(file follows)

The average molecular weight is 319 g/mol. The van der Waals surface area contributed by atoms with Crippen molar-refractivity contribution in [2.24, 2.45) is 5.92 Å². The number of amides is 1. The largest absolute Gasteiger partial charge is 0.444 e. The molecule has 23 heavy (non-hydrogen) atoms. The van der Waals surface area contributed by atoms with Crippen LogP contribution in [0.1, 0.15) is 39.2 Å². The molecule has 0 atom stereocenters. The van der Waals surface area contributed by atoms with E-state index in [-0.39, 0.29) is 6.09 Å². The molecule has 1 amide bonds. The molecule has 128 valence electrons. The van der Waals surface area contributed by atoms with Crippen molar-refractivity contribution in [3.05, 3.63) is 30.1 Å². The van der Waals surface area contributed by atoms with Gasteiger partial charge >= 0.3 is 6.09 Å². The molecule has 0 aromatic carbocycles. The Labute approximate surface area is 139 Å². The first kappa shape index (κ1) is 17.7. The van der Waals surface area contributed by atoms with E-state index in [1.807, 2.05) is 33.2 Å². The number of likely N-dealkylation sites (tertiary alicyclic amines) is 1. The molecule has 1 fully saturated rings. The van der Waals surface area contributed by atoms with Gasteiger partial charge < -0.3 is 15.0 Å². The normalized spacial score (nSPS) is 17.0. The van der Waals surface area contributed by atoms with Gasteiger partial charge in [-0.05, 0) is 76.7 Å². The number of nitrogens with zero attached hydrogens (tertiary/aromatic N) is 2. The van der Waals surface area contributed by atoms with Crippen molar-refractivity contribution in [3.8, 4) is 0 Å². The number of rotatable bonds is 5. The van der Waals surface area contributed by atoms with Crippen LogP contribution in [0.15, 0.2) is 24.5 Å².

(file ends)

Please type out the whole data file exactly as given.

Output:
The average molecular weight is 319 g/mol. The van der Waals surface area contributed by atoms with Crippen molar-refractivity contribution in [2.24, 2.45) is 5.92 Å². The number of amides is 1. The largest absolute Gasteiger partial charge is 0.444 e. The molecule has 23 heavy (non-hydrogen) atoms. The van der Waals surface area contributed by atoms with Crippen LogP contribution in [0.1, 0.15) is 39.2 Å². The molecule has 0 atom stereocenters. The van der Waals surface area contributed by atoms with E-state index in [-0.39, 0.29) is 6.09 Å². The molecule has 1 amide bonds. The molecule has 128 valence electrons. The van der Waals surface area contributed by atoms with Crippen molar-refractivity contribution in [3.05, 3.63) is 30.1 Å². The van der Waals surface area contributed by atoms with Gasteiger partial charge >= 0.3 is 6.09 Å². The molecule has 0 aromatic carbocycles. The Labute approximate surface area is 139 Å². The first kappa shape index (κ1) is 17.7. The van der Waals surface area contributed by atoms with E-state index in [1.807, 2.05) is 33.2 Å². The number of likely N-dealkylation sites (tertiary alicyclic amines) is 1. The molecule has 1 fully saturated rings. The van der Waals surface area contributed by atoms with Gasteiger partial charge < -0.3 is 15.0 Å². The normalized spacial score (nSPS) is 17.0. The van der Waals surface area contributed by atoms with Gasteiger partial charge in [-0.05, 0) is 76.7 Å². The number of nitrogens with zero attached hydrogens (tertiary/aromatic N) is 2. The van der Waals surface area contributed by atoms with Crippen molar-refractivity contribution in [3.8, 4) is 0 Å². The number of rotatable bonds is 5. The van der Waals surface area contributed by atoms with Crippen LogP contribution in [0.15, 0.2) is 24.5 Å².